Illustration: John Ritter
It was a beautiful—no, a perfect—day. Until a kindly but clueless grandma asked The Question That Must Never Be Posed to Any Woman, Ever. In the spirit of forgiveness, O's ever-evolving columnist resolves to breathe in and let go...but not before recalling a landfill of grudges, slights, insults, and snarky remarks.
About three weeks after my daughter, Julia, was born, I was standing in line at Russ & Daughters, a lovely little shoebox of a shop that's been serving the most exquisite Jewish delicacies ever since Mr. Russ loaded up his pushcart and headed for the Lower East Side of Manhattan in 1908. I was ordering smoked butterfish and nova, sliced thinner than angel wings, as the guys behind the counter plied me with samples of apricot strudel and raspberry rugelach. It was spring, my baby was healthy, Russ & Daughters had just put out their marble nut halvah, and all was right with the world.
I was experiencing what the late, great Spalding Gray used to call "a perfect moment." Please note, Mr. Gray didn't talk about perfect days, he didn't even refer to a perfect half-hour stretch. Nope, he only suggested that there are moments when life is inexorably sweet, but those moments are few and far between—and generally over before you can capture them on the teeny camera in your ridiculously tricked-out cell phone.
The adorable grandma to my left decided to strike up a conversation: "So, how long have you been coming here, dear?" She smelled like Pond's Cold Cream and cinnamon, and I liked her immediately. "Well, ma'am, my aunt Bernice first brought me here when I was just a kid," I answered between bites. She smiled warmly and told me she grew up right around the corner, on Orchard Street, and had shopped here since the 1920s. "I raised five children on this food," she said, pointing to the baked blueberry farmer's cheese. We were soulmates in sable, partners in pickled herring; we spoke the language of lox. And that's when it happened.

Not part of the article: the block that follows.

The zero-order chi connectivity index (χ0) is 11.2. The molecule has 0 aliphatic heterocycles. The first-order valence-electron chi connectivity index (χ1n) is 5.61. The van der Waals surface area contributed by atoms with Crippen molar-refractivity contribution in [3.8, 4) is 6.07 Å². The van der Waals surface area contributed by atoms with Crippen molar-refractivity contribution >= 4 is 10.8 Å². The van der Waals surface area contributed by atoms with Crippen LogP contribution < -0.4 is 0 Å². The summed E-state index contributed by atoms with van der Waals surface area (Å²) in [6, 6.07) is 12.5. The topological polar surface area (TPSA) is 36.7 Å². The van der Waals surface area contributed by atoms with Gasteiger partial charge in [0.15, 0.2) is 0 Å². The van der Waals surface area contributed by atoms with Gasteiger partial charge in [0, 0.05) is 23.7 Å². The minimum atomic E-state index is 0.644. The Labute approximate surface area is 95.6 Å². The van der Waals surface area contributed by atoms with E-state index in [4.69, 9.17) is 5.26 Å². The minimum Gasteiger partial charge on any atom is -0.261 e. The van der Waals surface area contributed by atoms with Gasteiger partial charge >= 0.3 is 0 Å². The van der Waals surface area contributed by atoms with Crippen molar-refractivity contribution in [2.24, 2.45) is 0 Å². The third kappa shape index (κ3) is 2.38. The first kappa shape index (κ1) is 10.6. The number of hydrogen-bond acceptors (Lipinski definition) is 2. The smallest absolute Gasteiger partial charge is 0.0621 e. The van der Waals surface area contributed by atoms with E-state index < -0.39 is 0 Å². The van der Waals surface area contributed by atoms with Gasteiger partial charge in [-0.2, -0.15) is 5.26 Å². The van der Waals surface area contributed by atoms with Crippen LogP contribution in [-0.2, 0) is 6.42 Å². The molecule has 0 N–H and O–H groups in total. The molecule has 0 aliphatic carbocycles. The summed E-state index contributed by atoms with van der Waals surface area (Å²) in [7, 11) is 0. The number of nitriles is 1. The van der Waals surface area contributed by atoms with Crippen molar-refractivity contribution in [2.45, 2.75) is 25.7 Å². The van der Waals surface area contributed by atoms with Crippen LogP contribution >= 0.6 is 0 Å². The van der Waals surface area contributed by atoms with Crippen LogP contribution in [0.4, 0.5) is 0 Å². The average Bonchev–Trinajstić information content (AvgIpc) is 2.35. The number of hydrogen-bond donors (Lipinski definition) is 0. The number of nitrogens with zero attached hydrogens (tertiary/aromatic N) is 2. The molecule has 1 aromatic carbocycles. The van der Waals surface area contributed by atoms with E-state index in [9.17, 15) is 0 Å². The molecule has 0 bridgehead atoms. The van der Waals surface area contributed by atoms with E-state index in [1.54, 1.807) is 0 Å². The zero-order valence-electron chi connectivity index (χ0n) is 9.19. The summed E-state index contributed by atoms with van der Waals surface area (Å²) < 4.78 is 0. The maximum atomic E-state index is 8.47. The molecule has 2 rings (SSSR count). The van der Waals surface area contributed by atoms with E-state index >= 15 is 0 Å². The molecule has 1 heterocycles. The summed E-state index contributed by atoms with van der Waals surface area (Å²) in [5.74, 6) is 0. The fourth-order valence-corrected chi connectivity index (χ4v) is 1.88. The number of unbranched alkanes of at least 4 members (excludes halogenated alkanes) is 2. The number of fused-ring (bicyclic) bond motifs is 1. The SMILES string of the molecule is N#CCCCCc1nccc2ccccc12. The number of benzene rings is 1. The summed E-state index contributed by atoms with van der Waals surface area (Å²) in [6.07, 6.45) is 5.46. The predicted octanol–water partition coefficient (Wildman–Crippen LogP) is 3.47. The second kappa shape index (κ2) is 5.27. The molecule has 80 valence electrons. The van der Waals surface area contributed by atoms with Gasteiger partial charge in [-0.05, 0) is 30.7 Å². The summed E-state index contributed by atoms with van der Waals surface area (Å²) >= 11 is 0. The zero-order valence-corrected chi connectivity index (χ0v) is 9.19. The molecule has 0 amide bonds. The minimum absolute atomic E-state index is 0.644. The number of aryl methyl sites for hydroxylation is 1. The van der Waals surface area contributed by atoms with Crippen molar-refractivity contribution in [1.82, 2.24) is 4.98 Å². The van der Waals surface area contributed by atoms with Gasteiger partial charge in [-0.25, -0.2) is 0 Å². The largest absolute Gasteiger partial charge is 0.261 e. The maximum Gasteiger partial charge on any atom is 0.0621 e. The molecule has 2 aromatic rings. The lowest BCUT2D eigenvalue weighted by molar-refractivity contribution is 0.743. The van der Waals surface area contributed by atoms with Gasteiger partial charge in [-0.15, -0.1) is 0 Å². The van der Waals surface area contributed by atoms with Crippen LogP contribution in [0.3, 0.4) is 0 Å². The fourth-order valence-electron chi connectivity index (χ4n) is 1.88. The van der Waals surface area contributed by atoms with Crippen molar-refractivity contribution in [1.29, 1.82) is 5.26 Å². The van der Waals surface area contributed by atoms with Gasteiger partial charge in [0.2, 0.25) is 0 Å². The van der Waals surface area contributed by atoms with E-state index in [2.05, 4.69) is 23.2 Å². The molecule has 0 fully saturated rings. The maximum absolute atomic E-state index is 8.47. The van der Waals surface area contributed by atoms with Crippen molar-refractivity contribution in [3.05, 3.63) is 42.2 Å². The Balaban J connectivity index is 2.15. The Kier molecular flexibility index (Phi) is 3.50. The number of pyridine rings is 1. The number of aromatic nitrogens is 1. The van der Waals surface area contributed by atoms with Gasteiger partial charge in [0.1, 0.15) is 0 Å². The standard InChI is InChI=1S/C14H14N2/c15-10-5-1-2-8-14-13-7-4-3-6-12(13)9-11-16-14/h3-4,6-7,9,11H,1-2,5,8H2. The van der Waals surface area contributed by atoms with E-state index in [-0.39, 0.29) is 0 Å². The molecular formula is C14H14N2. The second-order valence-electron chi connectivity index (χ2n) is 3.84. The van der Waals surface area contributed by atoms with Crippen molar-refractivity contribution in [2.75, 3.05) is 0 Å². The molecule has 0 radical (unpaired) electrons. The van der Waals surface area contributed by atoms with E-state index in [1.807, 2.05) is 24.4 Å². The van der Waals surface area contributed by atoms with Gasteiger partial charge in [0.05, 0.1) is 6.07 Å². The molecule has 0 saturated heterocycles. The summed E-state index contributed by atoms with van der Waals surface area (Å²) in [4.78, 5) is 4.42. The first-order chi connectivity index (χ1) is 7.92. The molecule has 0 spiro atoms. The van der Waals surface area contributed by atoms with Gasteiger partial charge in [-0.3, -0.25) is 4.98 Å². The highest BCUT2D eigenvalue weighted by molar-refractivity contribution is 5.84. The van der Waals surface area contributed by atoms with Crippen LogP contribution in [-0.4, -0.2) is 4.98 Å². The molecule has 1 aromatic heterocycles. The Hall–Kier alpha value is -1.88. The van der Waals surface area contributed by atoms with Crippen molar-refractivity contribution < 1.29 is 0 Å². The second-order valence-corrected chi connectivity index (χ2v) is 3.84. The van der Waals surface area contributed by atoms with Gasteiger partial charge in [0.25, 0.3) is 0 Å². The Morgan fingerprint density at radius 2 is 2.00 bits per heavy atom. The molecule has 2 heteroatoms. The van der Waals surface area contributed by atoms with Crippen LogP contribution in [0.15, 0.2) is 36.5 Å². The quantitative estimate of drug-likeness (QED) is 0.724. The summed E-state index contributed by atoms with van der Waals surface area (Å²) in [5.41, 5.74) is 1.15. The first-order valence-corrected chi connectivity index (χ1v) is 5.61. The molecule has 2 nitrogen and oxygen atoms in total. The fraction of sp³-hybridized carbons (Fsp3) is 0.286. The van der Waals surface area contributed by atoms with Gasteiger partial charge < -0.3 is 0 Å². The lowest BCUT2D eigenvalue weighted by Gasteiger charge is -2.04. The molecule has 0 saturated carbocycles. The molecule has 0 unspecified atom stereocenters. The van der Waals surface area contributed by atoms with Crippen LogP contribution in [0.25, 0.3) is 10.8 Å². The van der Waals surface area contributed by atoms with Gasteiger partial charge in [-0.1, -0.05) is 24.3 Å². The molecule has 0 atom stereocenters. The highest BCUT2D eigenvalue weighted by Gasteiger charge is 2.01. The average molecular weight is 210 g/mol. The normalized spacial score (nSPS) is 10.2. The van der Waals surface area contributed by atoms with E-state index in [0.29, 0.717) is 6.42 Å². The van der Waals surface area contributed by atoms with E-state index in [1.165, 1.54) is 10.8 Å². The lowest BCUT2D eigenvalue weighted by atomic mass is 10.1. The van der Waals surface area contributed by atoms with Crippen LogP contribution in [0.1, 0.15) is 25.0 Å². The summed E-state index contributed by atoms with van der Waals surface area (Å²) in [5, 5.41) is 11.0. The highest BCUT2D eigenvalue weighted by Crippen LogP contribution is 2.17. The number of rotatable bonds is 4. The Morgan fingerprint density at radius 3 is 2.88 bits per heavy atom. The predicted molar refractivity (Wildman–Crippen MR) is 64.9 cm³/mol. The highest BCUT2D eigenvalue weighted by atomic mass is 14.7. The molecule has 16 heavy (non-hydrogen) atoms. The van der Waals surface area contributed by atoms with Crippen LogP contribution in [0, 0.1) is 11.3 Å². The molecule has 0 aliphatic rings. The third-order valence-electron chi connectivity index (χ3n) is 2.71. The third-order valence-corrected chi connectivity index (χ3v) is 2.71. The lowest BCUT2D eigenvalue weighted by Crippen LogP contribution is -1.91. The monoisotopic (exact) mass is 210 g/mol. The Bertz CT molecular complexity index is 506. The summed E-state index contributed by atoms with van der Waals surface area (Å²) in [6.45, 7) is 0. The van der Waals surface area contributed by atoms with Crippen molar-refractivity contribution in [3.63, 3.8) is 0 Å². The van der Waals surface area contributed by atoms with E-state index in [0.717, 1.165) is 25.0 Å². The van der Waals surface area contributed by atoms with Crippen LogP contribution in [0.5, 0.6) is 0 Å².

My new buddy suddenly reached out her bony little liver-spotted hand, patted my baby-free middle, and asked the one question nobody should ever ask: "When are you due?"
I toyed with the possibility that she had some sort of death wish. Perhaps the question was actually a thinly veiled plea. I mean, isn't it plausible that what she was really saying was "I want to go out on a high note, so I'll just have a taste of chopped liver, and then do something so heinous that it drives this perfectly reasonable woman to club me to death with a side of salmon"?
You see, there are certain questions that must never be asked:
1. Has your surprise party happened yet?
2. How did you first learn that your husband is cheating?
And, above all:
3. When are you due?
I don't care if the woman you're asking is wearing a T-shirt with a giant rhinestone-encrusted arrow that points to her belly and reads BABY ON BOARD. I don't care if she's writhing on a gurney in the birthing room of Mount Sinai hospital, screaming for an epidural as an obstetrician announces, "One more push and the baby will be out!" You never, let me repeat, never, ever, under any circumstances, ask a woman when she's due.
"June," I replied.
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